However, multicast streams have the disadvantage that when this traffic ends up on a network switch, it will forward this traffic to each port for this switch. This regardless of whether the AV stream is relevant to the connected device on the relevant switch port. This information will cost computing power and perhaps unnecessary bandwidth of the receiving device, despite the fact that it may or may not have requested the AV stream. For this, IGMP Snooping can be implemented to prevent a device from receiving a multicast signal that it has not requested. IGMP snooping allows a switch to learn which of its ports are connected to the intended receivers for an AVoIP multicast stream and then block traffic from those ports where this traffic is not wanted. In summary; by selectively forwarding multicast traffic, the load on each network connection is greatly reduced. When using multicast AVoIP streams, it is advised to configure multicast traffic correctly.
What are the four essential multicast related settings that we have to make:
- IGMP Snooping
- IGMP Querier
- IGMP Fast Leave
- Drop Unregistered Multicast Flooding
On the last point, we can declare that NETGEAR Smart Pro and Managed switch simply are default configured for “Drop Unregistered Multicast Flooding”. This is the default behavior of these kind of NETGEAR switches and thereforet. The rest of the installation can be done with the next steps:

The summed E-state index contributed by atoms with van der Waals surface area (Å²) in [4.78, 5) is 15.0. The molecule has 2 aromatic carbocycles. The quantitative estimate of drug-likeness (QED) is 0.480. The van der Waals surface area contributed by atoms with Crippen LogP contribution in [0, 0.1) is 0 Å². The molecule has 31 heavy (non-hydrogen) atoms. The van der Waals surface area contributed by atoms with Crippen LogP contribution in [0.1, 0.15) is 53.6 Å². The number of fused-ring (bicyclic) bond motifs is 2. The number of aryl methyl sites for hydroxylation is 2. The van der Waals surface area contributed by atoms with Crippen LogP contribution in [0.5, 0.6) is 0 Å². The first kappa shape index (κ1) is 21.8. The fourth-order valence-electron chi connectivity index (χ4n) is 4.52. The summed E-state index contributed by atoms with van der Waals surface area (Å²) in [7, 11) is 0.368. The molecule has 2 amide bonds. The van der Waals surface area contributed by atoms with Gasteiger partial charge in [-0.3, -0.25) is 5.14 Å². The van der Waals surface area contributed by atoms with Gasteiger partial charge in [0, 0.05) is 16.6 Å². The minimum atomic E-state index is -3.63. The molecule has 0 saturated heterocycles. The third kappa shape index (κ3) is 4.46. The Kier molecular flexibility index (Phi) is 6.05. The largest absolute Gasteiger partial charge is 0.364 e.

1. Logon into the switch’s management console
The switch can be configured via the web interface. By default, the switch requests a DHCP IP address. If there is no DHCP server on the network, it will assign an IP address 192.168.0.239 itself. NETGEAR’s Smart Control Center application can be used to locate the switch on a network regardless of its IP address. The application can be downloaded from the NETGEAR website.
Entering the switch’s IP address in a web browser opens the management console. The first page is the password prompt.
The default password is “password” (entered without quotes). Enter it and press the LOGIN button. The first screen the switch displays the System Information.
Figure 1 – NETGEAR Smart Pro System Information
2. Create a separate AVoIP VLAN
In this example we are creating a separate VLAN for Audio-Video over IP. It is of course also possible to use VLAN 1 for this purpose. Separate VLANs ensure that different types of network traffic to be separated is that interactions are reduced.
The first step is to configure a separate VLAN on the switch for your AVoIP devices. Via this link my colleague explains how you can configurea VLAN on a NETGEAR Smart switch. In this example we give the AVoIP VLAN, number 11.
3. Enable IGMP snooping on the switch
First select the Switching tab and then select the Multicast item from the menu bar. Select IGMP Snooping from the Multicast menu on the left, which will open the IGMP Snooping configuration page.
Select Enable as shown in the image below
Figure 2 – Enabling IGMP Snooping on the switch
Click the Apply button in the top right corner of the screen to save the new configuration
4. Enable IGMP snooping for the AVoIP VLAN
Select IGMP Snooping VLAN Configuration from the IGMP Snooping menu on the left. In the VLAN ID field, select the ID of your AVoIP VLAN (VLAN 11, in this example) and select Enable in the Admin Mode field. Configure the remaining fields using the values in the image below.